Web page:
Individual Work

Lens, created by John Cayley in 2006, trades in hinting obscurity. Its form serves as an apt metaphor for the technological advancement and obsolescence which make it so difficult to access in its current format.

There are two ways to access lens: Onsite at Brown University’s four-wall VR CAVE environment, or remotely via QuickTime player. However, Apple’s transition from PowerPC to Intel processors in the late 2000s makes lens difficult to access on modern machines. The author’s own suggested workaround has, apparently, been deprecated: Apple stopped supporting PowerPC applications entirely with OSX Lion in 2011.

Should you find a way to access it, lens offers a fitting critique of the fixity of digitally-rendered surfaces. The word “Lens” is presented simultaneously as solid and transparent. It is white text on a black backdrop, but within that white text more text is visible. In the CAVE, rendered in positionally-tracked 3D, a viewer is able to peer, literally, through the word, as if through a window.

This experience is not spectacular, nor is it meant to be: Cayley warns us that “No great claims are made for the aesthetic or literary value of lens in its present form.” However, lens offers us something more: an opportunity for patience and inquiry.

The text, in this case, is not quite a body. It is more an object: Just as Cayley prefers the modest “transaction” to “interaction” when discussing exchanges between humans and computers, so, too, does lens avoid the ambitious sci-fi promise evoked by “virtual reality.” Rather, we sit with the text. We consider it conceptually. Perhaps, we wonder about how, in Cayley’s words, “literal surfaces subvert our experience of space and relative distance.”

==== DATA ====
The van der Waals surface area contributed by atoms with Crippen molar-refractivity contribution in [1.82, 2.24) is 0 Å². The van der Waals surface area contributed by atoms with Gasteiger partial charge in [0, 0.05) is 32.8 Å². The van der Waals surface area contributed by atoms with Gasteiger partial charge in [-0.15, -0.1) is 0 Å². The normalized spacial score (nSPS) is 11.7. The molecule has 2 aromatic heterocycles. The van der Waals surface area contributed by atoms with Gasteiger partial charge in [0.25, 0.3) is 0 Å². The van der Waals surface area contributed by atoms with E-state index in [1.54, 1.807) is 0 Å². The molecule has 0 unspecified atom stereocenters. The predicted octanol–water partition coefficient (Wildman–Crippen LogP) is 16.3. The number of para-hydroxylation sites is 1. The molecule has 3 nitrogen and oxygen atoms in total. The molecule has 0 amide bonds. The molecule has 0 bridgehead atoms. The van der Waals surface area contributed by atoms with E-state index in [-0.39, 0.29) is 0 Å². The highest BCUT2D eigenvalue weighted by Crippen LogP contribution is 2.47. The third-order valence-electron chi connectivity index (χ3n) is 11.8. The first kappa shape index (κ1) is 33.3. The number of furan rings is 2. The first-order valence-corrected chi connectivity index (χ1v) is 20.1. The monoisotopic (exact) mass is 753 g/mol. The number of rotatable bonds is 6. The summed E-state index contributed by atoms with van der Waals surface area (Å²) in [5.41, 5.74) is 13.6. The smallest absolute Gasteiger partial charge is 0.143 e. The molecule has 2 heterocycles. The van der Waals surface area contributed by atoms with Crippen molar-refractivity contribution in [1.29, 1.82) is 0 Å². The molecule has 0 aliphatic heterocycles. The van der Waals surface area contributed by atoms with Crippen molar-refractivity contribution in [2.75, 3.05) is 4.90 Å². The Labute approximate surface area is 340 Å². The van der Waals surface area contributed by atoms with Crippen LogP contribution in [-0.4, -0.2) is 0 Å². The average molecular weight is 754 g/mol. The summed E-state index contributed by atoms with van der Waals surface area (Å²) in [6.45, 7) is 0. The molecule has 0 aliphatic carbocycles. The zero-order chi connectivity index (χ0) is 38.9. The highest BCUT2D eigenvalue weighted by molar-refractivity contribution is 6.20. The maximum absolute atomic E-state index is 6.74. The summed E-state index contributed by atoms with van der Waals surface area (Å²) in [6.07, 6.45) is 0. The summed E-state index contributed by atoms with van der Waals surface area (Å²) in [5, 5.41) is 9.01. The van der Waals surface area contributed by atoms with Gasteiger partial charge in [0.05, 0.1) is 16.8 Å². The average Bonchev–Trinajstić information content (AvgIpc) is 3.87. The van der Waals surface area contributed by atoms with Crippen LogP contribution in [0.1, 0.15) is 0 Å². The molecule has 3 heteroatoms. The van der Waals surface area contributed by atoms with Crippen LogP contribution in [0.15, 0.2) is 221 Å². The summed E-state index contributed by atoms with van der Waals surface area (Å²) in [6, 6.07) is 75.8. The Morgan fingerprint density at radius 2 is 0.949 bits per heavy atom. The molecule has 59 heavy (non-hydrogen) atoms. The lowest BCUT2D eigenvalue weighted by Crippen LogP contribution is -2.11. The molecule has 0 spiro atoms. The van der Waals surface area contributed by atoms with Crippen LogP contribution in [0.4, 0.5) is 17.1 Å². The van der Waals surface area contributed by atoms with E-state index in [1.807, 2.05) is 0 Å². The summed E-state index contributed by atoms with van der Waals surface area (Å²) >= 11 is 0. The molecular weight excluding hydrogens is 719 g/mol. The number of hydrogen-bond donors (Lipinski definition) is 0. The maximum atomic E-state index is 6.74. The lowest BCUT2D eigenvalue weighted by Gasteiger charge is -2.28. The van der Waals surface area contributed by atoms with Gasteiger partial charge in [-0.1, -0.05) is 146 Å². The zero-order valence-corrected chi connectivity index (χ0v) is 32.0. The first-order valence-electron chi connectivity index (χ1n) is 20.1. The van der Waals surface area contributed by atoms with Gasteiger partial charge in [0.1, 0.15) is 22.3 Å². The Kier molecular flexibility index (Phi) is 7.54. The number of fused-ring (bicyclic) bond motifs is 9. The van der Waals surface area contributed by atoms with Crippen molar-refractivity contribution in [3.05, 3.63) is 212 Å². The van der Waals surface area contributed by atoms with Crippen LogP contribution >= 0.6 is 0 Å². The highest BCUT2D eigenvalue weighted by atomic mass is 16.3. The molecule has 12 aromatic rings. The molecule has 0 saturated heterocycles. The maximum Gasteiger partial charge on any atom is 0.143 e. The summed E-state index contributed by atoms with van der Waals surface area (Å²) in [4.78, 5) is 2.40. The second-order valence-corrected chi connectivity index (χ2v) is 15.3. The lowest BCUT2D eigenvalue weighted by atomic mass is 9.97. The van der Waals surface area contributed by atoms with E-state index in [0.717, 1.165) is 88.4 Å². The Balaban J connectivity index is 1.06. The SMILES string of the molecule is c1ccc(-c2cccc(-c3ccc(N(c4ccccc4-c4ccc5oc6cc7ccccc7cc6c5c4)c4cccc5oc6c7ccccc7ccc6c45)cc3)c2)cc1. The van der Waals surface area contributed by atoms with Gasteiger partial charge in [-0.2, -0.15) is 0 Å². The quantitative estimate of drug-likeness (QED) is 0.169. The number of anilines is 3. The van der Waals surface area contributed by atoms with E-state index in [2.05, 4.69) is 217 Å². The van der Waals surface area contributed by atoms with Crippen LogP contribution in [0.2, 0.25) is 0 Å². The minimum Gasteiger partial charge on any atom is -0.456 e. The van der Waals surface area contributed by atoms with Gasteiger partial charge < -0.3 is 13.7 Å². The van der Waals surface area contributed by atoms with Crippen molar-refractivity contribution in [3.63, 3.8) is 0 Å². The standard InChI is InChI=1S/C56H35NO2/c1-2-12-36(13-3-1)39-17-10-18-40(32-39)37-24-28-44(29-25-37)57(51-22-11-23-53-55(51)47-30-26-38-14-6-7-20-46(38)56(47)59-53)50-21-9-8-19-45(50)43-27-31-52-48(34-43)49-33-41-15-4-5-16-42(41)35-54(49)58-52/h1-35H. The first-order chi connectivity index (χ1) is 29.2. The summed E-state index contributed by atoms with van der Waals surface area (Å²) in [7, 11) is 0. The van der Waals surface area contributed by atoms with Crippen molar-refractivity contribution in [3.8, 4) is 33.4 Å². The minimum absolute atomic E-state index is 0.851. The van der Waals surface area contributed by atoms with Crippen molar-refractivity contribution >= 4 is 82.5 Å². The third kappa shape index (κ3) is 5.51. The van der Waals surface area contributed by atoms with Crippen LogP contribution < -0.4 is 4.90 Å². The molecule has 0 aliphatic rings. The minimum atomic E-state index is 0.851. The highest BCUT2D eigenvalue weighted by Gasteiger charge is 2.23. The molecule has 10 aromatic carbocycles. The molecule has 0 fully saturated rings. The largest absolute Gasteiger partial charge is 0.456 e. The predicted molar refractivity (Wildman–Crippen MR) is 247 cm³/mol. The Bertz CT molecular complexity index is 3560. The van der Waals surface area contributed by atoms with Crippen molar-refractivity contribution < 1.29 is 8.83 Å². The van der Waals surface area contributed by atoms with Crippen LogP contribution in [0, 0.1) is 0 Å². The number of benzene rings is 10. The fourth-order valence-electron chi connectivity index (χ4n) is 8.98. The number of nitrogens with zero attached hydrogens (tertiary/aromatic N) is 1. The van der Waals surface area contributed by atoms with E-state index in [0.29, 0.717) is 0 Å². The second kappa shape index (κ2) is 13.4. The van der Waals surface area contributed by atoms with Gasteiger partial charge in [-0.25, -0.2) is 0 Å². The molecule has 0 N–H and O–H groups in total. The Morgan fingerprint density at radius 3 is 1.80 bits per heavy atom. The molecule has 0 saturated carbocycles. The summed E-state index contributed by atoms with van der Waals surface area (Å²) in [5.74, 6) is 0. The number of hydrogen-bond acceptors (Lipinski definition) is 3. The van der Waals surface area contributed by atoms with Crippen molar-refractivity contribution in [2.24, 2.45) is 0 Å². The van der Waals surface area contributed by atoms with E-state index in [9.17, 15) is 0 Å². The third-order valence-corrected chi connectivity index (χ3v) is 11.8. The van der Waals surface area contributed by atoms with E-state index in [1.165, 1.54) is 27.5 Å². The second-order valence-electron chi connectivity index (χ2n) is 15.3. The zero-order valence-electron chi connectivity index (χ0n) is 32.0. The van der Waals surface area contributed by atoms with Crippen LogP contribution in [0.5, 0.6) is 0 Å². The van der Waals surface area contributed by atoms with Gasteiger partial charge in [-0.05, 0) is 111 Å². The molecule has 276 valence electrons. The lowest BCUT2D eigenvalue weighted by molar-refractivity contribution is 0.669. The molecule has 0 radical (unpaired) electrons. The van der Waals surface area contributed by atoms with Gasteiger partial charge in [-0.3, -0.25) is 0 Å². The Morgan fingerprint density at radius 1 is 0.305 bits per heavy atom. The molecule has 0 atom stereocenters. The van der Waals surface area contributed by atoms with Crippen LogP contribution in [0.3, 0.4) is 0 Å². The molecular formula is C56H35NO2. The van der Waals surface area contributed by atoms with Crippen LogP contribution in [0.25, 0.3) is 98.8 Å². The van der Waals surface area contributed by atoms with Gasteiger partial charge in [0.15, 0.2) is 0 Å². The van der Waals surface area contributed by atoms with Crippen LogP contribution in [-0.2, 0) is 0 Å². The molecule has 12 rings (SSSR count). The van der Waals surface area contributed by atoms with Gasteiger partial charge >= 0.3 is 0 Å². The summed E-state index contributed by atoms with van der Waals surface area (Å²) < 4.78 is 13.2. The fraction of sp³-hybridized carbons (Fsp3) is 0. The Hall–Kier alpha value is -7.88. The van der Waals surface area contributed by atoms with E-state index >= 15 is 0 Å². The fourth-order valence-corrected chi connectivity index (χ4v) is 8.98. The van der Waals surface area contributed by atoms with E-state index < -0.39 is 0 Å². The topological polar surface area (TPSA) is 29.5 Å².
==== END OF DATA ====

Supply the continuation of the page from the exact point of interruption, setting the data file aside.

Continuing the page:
The question of how purported “literal” objects, surfaces, and texts impact our experience of the digital is placed, literally, front and center in lens. Its obsolescence reminds us that text, whether it be stored in digital “files,” on parchment paper, or in QuickTime format, is only as material as it is accessible. Someday, the files will corrupt, the parchment will turn to dust, and the window, virtual or literal, will have to shut.

Author statement: 
lens began as a study piece relating to work-in-progress for the four-wall VR Cave at Brown University. It demonstrates how literal materiality - the surfaces of letters composing the texts of 'lens' itself - can, in a simple illusory 3D space, subvert our familiar experiences and assumptions concerning surfaces of inscription. For example, by making a letter large enough within the programmatic structures of lens, the region of colour defining the letter-shape becomes an entirely different type of surface - it becomes a surface of inscription for other texts that had been perceived 'underlying' it. In doing so, literal surfaces subvert our experience of space and relative distance. Surfaces that were 'in front' now form surfaces for other texts. They may even become other 'spaces' within which writing drifts. Letters both delineate and redefine spatial relationships. No great claims are made for the aesthetic or literary value of lens in its present form. It is technically simple and has technical constraints. In the QuickTime version, there is no attempt to render a genuine illusion of 3D space (no 3D graphics are employed). 'Distance' is rendered by scale alone, and scaling of fonts (via sprites) in QuickTime still leaves much to be desired.